Robert Rickner of Batavia said at around 7 a.m. Friday, he found about 20 emails from National Grid with other people’s bills and information such as addresses, amounts due and account numbers. Three more emails came in the afternoon.
A National Grid spokesman said that afternoon that the company was investigating the cause and to stop more from being sent.
“When I first opened the emails, I got ‘Dear (random person’s name). You’re bill’s attached ...’ I have no idea who they are,” Rickner said Friday morning. “There were 20 different customer accounts that were emailed to us in 20 separate emails.”
Rickner said his wife, Amanda, immediately called National Grid and talked to an employee.
“When she (Amanda Rickner) got a hold of somebody after their automated system ... she first told them we received these emails, There was a lot of concern expressed by my wife to National Grid, because this is kind of a big deal, this information being out there.” Rickner said. “He expressed quite a bit of sorrow. He was apologetic. We asked if our account had been compromised.”
Rickner said he called a National Grid customer whose information was in one of the emails from the company. He said he told the Le Roy resident, “Hey, we have an email with your account.”
He said Friday morning that the Le Roy resident hadn’t called him back, but that he hoped the man would. Rickner said the people in the emails he got should have a right to know what happened.
“I feel as though if somebody were to receive my account, I hope to God they would contact me and let me know,” he said.
“I believe most of these addresses (were) out of Genesee County,” he said, referring to the emails he saw Friday morning. “They should most likely call National Grid, check these accounts.”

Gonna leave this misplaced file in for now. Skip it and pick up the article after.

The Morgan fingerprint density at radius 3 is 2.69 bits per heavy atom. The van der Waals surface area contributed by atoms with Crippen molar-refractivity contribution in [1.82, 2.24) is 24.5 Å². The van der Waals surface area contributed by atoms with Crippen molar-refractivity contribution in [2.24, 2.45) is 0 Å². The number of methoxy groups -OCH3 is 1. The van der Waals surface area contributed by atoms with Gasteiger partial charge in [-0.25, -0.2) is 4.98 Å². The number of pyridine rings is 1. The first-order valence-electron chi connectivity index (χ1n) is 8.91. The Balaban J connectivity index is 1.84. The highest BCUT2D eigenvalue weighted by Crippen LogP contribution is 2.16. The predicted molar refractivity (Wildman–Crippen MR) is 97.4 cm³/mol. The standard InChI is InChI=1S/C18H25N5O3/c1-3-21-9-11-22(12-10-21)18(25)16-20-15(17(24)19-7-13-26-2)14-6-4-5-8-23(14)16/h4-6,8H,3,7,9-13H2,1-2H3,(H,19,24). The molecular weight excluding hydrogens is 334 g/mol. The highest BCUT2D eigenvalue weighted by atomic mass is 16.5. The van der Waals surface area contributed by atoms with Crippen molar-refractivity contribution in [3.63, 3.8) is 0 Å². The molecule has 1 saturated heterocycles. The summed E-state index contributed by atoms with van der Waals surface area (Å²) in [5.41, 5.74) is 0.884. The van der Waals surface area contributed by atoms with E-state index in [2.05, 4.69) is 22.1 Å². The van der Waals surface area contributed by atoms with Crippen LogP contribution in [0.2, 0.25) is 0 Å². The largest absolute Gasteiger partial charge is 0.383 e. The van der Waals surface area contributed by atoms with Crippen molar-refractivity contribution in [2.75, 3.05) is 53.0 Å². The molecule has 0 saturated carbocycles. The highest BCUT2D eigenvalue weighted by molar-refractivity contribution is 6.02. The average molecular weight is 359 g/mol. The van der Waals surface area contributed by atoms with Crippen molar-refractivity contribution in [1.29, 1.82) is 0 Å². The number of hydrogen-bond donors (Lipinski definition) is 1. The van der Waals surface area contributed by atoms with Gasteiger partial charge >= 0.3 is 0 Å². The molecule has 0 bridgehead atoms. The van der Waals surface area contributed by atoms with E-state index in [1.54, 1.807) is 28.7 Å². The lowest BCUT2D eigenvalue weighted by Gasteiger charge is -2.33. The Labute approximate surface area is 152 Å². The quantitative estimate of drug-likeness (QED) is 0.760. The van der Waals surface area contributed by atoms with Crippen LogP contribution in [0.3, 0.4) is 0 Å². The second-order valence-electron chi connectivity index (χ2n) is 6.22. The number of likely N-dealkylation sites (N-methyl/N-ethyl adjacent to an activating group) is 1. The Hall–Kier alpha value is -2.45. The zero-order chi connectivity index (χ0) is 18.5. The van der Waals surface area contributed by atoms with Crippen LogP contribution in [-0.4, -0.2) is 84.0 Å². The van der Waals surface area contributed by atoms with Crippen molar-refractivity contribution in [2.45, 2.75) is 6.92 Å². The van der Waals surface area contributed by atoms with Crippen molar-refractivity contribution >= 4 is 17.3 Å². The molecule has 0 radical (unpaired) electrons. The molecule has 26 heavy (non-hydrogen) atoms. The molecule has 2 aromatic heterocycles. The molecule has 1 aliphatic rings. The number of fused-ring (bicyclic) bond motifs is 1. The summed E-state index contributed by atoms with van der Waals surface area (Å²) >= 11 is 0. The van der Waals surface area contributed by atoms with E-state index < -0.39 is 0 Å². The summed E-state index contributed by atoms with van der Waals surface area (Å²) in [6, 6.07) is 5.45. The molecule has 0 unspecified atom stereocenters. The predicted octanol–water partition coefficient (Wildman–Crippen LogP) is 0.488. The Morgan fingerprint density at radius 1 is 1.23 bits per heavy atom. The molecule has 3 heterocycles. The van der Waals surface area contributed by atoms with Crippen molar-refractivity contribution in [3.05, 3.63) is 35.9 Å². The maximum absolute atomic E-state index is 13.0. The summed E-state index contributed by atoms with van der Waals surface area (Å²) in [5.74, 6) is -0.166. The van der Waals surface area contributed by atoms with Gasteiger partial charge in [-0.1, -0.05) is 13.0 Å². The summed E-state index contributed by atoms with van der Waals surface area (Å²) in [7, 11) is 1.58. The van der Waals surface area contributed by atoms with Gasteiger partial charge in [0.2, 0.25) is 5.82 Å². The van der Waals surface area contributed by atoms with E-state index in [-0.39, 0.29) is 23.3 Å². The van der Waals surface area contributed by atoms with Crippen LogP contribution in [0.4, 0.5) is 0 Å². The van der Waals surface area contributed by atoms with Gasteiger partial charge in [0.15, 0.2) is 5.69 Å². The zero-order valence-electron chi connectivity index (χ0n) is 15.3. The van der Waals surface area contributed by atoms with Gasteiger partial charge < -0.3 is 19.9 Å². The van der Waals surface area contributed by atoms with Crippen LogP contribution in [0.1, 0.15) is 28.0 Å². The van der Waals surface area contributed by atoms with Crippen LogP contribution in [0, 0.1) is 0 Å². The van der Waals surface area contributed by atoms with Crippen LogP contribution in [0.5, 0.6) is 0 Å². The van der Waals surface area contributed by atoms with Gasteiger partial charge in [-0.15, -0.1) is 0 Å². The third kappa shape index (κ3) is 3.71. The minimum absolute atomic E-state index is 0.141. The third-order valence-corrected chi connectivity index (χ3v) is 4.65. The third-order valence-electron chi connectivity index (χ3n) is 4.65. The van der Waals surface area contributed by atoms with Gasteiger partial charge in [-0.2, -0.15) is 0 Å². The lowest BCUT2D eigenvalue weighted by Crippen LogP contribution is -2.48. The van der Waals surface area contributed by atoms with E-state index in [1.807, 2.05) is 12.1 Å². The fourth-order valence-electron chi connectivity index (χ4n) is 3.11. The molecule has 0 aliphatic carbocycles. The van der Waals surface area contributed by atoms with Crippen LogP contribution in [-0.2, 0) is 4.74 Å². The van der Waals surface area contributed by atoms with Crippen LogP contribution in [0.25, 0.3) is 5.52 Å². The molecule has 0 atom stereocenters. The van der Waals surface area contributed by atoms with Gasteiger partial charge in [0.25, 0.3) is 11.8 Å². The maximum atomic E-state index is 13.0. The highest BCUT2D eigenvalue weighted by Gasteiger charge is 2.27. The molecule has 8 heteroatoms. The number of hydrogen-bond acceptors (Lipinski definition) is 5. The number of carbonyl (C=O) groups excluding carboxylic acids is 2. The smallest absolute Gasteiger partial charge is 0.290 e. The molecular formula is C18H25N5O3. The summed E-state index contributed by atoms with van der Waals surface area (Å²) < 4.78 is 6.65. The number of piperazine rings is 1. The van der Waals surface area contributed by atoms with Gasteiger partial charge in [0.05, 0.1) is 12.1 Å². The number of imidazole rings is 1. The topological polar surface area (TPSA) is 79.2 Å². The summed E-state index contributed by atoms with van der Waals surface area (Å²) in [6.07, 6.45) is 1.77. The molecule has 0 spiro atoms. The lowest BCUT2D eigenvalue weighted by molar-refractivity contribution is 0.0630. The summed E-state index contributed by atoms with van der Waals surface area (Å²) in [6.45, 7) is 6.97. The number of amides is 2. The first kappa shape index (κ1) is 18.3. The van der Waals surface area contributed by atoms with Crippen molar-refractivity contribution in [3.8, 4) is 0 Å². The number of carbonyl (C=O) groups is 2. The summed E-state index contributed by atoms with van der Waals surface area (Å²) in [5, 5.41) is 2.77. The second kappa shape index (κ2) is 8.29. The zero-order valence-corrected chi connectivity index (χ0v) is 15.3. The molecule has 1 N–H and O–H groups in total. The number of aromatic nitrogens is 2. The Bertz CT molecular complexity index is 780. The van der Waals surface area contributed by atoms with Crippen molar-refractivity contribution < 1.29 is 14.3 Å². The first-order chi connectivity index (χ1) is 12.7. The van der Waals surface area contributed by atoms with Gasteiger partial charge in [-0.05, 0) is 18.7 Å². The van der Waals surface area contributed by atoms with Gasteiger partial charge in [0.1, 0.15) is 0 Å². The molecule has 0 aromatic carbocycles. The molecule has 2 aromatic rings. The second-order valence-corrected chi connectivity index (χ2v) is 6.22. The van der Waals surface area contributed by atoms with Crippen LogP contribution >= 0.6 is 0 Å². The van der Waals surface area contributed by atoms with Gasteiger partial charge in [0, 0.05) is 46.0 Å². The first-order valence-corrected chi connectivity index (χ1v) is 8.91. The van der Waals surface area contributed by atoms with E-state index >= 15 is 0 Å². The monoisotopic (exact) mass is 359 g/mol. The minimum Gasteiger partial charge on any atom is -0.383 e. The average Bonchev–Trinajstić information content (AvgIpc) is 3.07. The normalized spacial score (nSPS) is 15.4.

The Batavia resident said he’s not sure whether his and Amanda’s National Grid account was compromised.
“I kind of feel like it might be safe, but part of me still feels like it could be compromised in one way or another,” he said.
Patrick Stella, National Grid media representative in Albany, said around 4:45 p.m. Friday in an email to The Daily News, “Today, National Grid received a call from a customer in Batavia who received several e-mails containing basic information from other customer accounts that is not typically shared. National Grid is investigating the issue and has successfully stopped additional e-mails of this type from going to this customer.
“At this time, we do not have a definitive cause to determine how this specific customer received these e-mails. We do believe this is an individual incident and not a systemic issue affecting any other customers,” Stella said in the email. “We will continue to investigate the cause and make the needed corrections to try and avoid this situation from happening in the future. In this incident, it is important to note that the customer did the right thing by notifying National Grid of the issue quickly. We urge customers who receive suspicious e-mails or other communications of a questionable nature to contact National Grid directly so we can address the issue quickly.”
Several minutes later, Stella emailed again to say, “This customer contacted us again. They are continuing to receive e-mails this afternoon. Looks like we will need to investigate further ... We are continuing to investigate the cause and stop further e-mails.”
Rickner said during the call Friday with National Grid, the employee said a lock would be put on the account.
“The lock would make sure we are the only people who could access our account. They said they’re going to assign a group to go through every account and make sure the accounts are as they should be,” he said.
The Rickners have been National Grid customers at their current residence since January, when they moved there, but Robert Rickner said he’s been a Grid customer pretty much his whole life.
“This is the first time anything like this has happened. We’ve had billing issues before, but nothing major like this,” he said.
The Grid employee who talked to Amanda Rickner gave reassurances that the Rickners’ account was safe, but Robert said he doesn’t know how much he trusts that.
“I’m going to keep a close eye on our account from here on out,” he said. “I want people to know that this happened and to keep track of their accounts.”